Cerro Tololo Inter-American Observatory
We are not planning to host public visitors to the summit or base facilities until the earliest 1 February 2022, though the timeline may be different for each site.
From the first observations in 1965, Cerro Tololo, located in Chile, has served as the principal platform for US astronomical investigation of the southern skies.
Cerro Tololo Inter-American Observatory (CTIO), a Program of NOIRLab, is a complex of astronomical telescopes and instruments located approximately 500 km (310 miles) north of Santiago, and 80 km (50 miles) to the east of La Serena, Chile, at an altitude of 2200 meters (7200 feet).
CTIO operates the Víctor M. Blanco 4-meter Telescope on Cerro Tololo, which features the Dark Energy Camera (DECam), a high-performance, wide-field CCD imager built to carry out the Dark Energy Survey (DES) (a US Department of Energy Office of Science-led project). It also operates the 4.1-meter Southern Astrophysical Research (SOAR) Telescope on the adjacent Cerro Pachón (a partnership between Ministério da Ciência, Tecnologia, Inovações e Comunicações Brazil, NOIRLab, the University of North Carolina at Chapel Hill, and Michigan State University). The Cerro Tololo 1.5-meter and 0.9-meter telescopes are being operated by the SMARTS Consortium with support from CTIO. Cerro Tololo also hosts 11 tenant observatories and research projects — in total around 40 telescopes, providing a platform for access to the southern hemisphere for US and worldwide scientific research.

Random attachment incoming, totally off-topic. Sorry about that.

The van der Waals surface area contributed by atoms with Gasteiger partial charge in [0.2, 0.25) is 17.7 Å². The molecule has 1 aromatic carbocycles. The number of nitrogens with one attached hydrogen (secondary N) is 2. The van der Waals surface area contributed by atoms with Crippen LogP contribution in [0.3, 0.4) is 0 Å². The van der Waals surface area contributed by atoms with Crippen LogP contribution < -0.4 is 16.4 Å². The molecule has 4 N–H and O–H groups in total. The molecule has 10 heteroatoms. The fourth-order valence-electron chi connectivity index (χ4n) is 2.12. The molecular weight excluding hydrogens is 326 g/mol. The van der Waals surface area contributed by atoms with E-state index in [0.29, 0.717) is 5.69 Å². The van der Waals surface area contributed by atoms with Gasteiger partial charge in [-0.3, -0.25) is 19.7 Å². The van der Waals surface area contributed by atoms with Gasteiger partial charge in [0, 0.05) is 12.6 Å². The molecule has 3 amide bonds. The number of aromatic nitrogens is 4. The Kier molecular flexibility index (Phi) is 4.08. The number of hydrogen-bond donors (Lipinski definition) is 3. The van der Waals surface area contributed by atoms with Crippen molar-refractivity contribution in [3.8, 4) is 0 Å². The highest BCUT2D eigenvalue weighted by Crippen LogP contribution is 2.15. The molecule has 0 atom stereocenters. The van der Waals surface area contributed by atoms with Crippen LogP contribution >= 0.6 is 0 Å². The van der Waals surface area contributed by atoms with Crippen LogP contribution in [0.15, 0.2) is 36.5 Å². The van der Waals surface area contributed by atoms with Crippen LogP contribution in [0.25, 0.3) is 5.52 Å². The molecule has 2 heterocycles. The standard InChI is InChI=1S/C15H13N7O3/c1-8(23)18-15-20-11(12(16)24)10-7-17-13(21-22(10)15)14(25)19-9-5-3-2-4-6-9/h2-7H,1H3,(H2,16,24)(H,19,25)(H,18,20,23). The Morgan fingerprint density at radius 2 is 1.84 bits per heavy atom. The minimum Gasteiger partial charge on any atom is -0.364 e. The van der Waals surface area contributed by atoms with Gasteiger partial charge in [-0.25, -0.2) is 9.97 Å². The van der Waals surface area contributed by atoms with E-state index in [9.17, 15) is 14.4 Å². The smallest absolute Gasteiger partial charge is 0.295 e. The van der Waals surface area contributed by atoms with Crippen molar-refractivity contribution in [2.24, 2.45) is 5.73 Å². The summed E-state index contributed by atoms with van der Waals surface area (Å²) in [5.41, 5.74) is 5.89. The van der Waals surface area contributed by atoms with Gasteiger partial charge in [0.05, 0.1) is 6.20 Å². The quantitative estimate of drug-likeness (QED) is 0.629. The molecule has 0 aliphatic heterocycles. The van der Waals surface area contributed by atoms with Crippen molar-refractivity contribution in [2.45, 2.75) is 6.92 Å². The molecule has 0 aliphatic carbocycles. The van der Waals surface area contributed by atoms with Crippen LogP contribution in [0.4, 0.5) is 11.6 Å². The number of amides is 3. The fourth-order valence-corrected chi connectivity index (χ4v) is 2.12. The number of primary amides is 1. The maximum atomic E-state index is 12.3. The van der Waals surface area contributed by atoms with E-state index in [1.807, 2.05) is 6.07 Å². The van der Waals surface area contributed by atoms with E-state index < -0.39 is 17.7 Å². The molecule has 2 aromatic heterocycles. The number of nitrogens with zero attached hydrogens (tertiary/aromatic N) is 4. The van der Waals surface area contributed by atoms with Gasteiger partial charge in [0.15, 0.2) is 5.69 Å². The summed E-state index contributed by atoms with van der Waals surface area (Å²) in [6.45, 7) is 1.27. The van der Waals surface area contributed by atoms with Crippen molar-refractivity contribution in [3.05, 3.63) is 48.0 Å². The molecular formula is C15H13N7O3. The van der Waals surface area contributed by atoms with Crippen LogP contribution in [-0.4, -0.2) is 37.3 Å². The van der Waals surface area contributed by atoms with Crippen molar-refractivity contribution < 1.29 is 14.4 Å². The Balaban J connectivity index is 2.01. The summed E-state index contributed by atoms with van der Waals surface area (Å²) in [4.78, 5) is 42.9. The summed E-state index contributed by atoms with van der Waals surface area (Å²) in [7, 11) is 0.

Daytime guided tours of the facilities on Cerro Tololo are available on Saturdays all year round.
The astronomical community is honored to have the opportunity to conduct astronomical research on Cerro Tololo and Cerro Pachón in Chile. We recognize and acknowledge the very significant cultural role and reverence that these sites have to the local communities in Chile.
CTIO is operated by NSF’s NOIRLab, which is managed by the Association of Universities for Research in Astronomy (AURA).